If you build a healthcare facility, will they really come? The secret lies in understanding who “they” are and knowing how to engage them.

Striking Out

About 10 years ago, a hospital located in the deep South embarked on a new construction plan to advance its inpatient and outpatient cardiovascular services. The goal was to gain market share. Three physician leaders championed a highly innovative clinical plan with full operational support from the system’s board and administration. The pro forma looked strong and finance was onboard, but after 12 months of unsustainably low volumes, facility leaders began to abandon operational plans and set a new direction for the service line.

In retrospect, though the organization’s pro forma seemed to support their clinical plans, the market clearly did not. Key physicians were reluctant to refer; consumer demand was absent.

In an after-action review of the organization’s planning process, a few activities seemed to be missing during pre-construction:

  • Stakeholder analysis
  • Market research
  • Data-driven marketing and communications plan

Without intelligence gained from these planning steps, how could the hospital reliably attract, nurture and retain the relationships needed to sustain the facility and its business model? How could they have gotten heads to nod and people to talk about their new building and services in a positive way? How could the hospital ensure “they” (meaning consumers, employees, physicians, the media, etc.) would come?

Picking the Team 

Part of the answer may lie in the makeup of the team. Building a patient care facility is a monumental project that requires intense planning, resources and collaboration. Marketing shouldn’t be an afterthought.

In today’s digital world, it only takes a couple of seconds to get a reader, viewer or listener’s attention, and eight to lose it.  Consumers are bombarded with more than 3,000 marketing communications messages daily, but only 12 of them make a true impression.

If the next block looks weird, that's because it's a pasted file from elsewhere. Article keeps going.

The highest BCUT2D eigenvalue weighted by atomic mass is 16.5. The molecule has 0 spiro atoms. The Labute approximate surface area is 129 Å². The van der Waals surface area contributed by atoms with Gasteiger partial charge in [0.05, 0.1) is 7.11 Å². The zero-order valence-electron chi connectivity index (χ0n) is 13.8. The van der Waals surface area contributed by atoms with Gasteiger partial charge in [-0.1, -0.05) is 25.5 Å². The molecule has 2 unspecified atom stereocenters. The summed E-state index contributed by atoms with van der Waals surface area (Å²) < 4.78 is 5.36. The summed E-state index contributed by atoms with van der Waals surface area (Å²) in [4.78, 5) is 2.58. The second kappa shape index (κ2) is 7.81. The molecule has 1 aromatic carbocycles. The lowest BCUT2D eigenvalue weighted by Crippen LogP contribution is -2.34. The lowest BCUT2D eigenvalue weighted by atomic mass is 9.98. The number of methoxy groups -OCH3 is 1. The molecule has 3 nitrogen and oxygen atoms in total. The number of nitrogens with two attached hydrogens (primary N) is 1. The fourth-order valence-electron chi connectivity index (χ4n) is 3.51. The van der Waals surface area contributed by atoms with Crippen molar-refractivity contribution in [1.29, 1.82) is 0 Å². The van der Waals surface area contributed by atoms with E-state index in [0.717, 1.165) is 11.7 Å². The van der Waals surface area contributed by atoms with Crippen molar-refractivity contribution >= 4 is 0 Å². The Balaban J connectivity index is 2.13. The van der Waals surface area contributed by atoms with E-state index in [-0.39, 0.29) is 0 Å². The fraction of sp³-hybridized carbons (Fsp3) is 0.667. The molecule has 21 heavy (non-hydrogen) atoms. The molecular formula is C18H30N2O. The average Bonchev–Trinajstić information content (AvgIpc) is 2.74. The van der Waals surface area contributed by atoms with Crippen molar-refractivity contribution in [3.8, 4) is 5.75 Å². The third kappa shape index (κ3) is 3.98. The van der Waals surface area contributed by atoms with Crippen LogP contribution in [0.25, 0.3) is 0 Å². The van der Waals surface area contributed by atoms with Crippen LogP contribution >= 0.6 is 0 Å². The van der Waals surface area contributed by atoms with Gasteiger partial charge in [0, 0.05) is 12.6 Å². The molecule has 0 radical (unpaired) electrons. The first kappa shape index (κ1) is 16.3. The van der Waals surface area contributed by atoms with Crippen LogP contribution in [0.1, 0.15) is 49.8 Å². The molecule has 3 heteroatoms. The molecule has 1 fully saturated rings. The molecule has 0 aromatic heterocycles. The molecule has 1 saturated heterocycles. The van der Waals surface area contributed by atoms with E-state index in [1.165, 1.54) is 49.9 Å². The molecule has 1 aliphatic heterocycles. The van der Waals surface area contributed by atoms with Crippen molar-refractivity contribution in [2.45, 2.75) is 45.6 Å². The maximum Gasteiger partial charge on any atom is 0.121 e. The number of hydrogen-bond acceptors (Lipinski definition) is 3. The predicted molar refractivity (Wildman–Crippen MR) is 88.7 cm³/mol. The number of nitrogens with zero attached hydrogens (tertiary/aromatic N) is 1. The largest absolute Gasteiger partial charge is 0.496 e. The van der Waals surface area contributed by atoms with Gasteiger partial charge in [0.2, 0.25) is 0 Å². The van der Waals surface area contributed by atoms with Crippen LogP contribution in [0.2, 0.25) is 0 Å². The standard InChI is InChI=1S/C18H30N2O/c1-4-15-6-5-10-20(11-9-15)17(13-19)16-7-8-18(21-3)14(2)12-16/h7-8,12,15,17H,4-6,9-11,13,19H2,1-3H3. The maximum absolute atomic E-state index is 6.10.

That’s a ton of noise to break through.

Healthcare construction projects have a better chance of getting noticed when marketing and communications experts are working in concert with the operations, legal, regulatory and finance folks from the get-go.

Four Truths

Once your team is in place, remember these four truths when shaping marketing strategy:

  • It’s about them, not you.

In short, stop talking to yourselves! Marketing and communicating about healthcare design and construction projects include first understanding the provider’s own stakeholder audience: what motivates them, what do they value, and why do they care? Healthcare marketers conduct formal and/or informal market research with a variety of groups, such as consumers, patients, employees, physicians, payors, business and civic leaders, and the media. Gaining quantitative and qualitative insights into these audiences allows leaders to develop critical intelligence that can shape plans and operations. Meanwhile the communications team gains perspective for segmenting and crafting messages that will resonate with each audience. Their goal is to inspire, educate and persuade – thereby grabbing attention and, ultimately, moving market share.